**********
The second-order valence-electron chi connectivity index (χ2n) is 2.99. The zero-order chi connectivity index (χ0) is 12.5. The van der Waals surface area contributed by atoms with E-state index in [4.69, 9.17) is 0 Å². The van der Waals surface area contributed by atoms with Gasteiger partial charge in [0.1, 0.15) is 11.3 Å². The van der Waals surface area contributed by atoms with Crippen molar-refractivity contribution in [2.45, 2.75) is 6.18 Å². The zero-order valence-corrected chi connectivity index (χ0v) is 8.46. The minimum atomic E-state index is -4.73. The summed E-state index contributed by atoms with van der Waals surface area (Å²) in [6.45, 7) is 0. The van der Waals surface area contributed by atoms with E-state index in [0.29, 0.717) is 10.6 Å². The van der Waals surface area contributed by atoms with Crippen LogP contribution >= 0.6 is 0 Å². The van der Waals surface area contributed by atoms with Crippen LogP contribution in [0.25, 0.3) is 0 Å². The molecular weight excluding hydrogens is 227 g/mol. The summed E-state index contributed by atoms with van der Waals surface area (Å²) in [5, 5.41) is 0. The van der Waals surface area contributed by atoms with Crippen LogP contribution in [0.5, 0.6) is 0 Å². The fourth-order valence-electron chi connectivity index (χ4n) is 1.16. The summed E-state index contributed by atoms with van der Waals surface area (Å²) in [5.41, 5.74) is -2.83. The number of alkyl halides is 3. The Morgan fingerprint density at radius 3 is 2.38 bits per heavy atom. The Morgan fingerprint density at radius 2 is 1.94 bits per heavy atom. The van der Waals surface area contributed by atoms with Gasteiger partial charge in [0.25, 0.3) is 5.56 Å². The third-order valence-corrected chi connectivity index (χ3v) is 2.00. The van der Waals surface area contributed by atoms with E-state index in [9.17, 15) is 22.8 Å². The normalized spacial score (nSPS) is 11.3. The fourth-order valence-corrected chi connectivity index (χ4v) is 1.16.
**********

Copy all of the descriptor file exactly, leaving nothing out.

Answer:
The second-order valence-electron chi connectivity index (χ2n) is 2.99. The zero-order chi connectivity index (χ0) is 12.5. The van der Waals surface area contributed by atoms with E-state index in [4.69, 9.17) is 0 Å². The van der Waals surface area contributed by atoms with Gasteiger partial charge in [0.1, 0.15) is 11.3 Å². The van der Waals surface area contributed by atoms with Crippen molar-refractivity contribution in [2.45, 2.75) is 6.18 Å². The zero-order valence-corrected chi connectivity index (χ0v) is 8.46. The minimum atomic E-state index is -4.73. The summed E-state index contributed by atoms with van der Waals surface area (Å²) in [6.45, 7) is 0. The van der Waals surface area contributed by atoms with E-state index in [0.29, 0.717) is 10.6 Å². The van der Waals surface area contributed by atoms with Crippen LogP contribution >= 0.6 is 0 Å². The van der Waals surface area contributed by atoms with Crippen LogP contribution in [0.25, 0.3) is 0 Å². The molecular weight excluding hydrogens is 227 g/mol. The summed E-state index contributed by atoms with van der Waals surface area (Å²) in [5, 5.41) is 0. The van der Waals surface area contributed by atoms with Crippen LogP contribution in [0.5, 0.6) is 0 Å². The fourth-order valence-electron chi connectivity index (χ4n) is 1.16. The summed E-state index contributed by atoms with van der Waals surface area (Å²) in [5.41, 5.74) is -2.83. The number of alkyl halides is 3. The Morgan fingerprint density at radius 3 is 2.38 bits per heavy atom. The Morgan fingerprint density at radius 2 is 1.94 bits per heavy atom. The van der Waals surface area contributed by atoms with Gasteiger partial charge in [0.25, 0.3) is 5.56 Å². The third-order valence-corrected chi connectivity index (χ3v) is 2.00. The van der Waals surface area contributed by atoms with E-state index in [9.17, 15) is 22.8 Å². The normalized spacial score (nSPS) is 11.3. The fourth-order valence-corrected chi connectivity index (χ4v) is 1.16.